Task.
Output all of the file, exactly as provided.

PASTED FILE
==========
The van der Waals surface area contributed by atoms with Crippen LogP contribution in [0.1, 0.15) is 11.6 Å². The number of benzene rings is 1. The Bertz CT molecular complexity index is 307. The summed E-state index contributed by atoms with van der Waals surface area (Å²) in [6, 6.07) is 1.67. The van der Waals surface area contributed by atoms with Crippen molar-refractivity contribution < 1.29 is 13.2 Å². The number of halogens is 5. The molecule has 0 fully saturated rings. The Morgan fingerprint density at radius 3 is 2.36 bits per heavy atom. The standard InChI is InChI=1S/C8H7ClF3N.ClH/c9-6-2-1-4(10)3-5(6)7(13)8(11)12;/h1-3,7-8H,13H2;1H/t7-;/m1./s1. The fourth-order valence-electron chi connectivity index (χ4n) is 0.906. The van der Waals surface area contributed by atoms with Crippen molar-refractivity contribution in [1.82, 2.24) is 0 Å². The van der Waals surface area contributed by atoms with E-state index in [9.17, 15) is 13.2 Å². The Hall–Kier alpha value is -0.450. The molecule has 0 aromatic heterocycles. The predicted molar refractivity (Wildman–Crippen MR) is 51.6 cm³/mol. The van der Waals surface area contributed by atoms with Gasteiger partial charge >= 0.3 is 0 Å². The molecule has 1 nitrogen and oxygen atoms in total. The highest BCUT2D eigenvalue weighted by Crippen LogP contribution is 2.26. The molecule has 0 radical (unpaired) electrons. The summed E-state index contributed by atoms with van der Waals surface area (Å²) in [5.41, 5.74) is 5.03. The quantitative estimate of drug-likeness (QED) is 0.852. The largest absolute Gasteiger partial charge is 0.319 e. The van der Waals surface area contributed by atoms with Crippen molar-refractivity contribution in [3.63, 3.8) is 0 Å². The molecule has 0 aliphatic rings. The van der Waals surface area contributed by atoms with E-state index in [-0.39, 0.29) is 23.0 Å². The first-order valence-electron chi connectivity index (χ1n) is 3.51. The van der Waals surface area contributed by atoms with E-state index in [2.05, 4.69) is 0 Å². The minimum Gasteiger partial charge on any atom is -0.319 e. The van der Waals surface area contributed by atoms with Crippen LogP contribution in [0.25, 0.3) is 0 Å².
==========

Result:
The van der Waals surface area contributed by atoms with Crippen LogP contribution in [0.1, 0.15) is 11.6 Å². The number of benzene rings is 1. The Bertz CT molecular complexity index is 307. The summed E-state index contributed by atoms with van der Waals surface area (Å²) in [6, 6.07) is 1.67. The van der Waals surface area contributed by atoms with Crippen molar-refractivity contribution < 1.29 is 13.2 Å². The number of halogens is 5. The molecule has 0 fully saturated rings. The Morgan fingerprint density at radius 3 is 2.36 bits per heavy atom. The standard InChI is InChI=1S/C8H7ClF3N.ClH/c9-6-2-1-4(10)3-5(6)7(13)8(11)12;/h1-3,7-8H,13H2;1H/t7-;/m1./s1. The fourth-order valence-electron chi connectivity index (χ4n) is 0.906. The van der Waals surface area contributed by atoms with Crippen molar-refractivity contribution in [1.82, 2.24) is 0 Å². The van der Waals surface area contributed by atoms with E-state index in [9.17, 15) is 13.2 Å². The Hall–Kier alpha value is -0.450. The molecule has 0 aromatic heterocycles. The predicted molar refractivity (Wildman–Crippen MR) is 51.6 cm³/mol. The van der Waals surface area contributed by atoms with Gasteiger partial charge >= 0.3 is 0 Å². The molecule has 1 nitrogen and oxygen atoms in total. The highest BCUT2D eigenvalue weighted by Crippen LogP contribution is 2.26. The molecule has 0 radical (unpaired) electrons. The summed E-state index contributed by atoms with van der Waals surface area (Å²) in [5.41, 5.74) is 5.03. The quantitative estimate of drug-likeness (QED) is 0.852. The largest absolute Gasteiger partial charge is 0.319 e. The van der Waals surface area contributed by atoms with Crippen molar-refractivity contribution in [3.63, 3.8) is 0 Å². The molecule has 0 aliphatic rings. The van der Waals surface area contributed by atoms with E-state index in [-0.39, 0.29) is 23.0 Å². The first-order valence-electron chi connectivity index (χ1n) is 3.51. The van der Waals surface area contributed by atoms with E-state index in [2.05, 4.69) is 0 Å². The minimum Gasteiger partial charge on any atom is -0.319 e. The van der Waals surface area contributed by atoms with Crippen LogP contribution in [0.25, 0.3) is 0 Å².